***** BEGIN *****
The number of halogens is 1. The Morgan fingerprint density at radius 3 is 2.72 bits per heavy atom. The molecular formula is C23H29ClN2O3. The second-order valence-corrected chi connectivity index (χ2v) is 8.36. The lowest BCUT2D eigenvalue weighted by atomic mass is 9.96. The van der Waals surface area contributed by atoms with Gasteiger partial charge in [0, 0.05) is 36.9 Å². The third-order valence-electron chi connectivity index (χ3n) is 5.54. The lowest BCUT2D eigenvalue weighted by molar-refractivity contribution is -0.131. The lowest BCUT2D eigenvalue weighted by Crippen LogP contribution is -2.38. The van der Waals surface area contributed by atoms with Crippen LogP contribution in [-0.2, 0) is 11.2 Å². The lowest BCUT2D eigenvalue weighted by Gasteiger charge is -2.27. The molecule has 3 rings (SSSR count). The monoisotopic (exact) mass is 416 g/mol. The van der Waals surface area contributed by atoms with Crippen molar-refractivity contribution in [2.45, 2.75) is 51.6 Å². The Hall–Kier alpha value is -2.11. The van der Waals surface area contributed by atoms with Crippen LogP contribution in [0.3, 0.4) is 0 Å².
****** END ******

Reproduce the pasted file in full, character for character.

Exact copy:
The number of halogens is 1. The Morgan fingerprint density at radius 3 is 2.72 bits per heavy atom. The molecular formula is C23H29ClN2O3. The second-order valence-corrected chi connectivity index (χ2v) is 8.36. The lowest BCUT2D eigenvalue weighted by atomic mass is 9.96. The van der Waals surface area contributed by atoms with Gasteiger partial charge in [0, 0.05) is 36.9 Å². The third-order valence-electron chi connectivity index (χ3n) is 5.54. The lowest BCUT2D eigenvalue weighted by molar-refractivity contribution is -0.131. The lowest BCUT2D eigenvalue weighted by Crippen LogP contribution is -2.38. The van der Waals surface area contributed by atoms with Crippen LogP contribution in [-0.2, 0) is 11.2 Å². The lowest BCUT2D eigenvalue weighted by Gasteiger charge is -2.27. The molecule has 3 rings (SSSR count). The monoisotopic (exact) mass is 416 g/mol. The van der Waals surface area contributed by atoms with Crippen molar-refractivity contribution in [2.45, 2.75) is 51.6 Å². The Hall–Kier alpha value is -2.11. The van der Waals surface area contributed by atoms with Crippen LogP contribution in [0.3, 0.4) is 0 Å².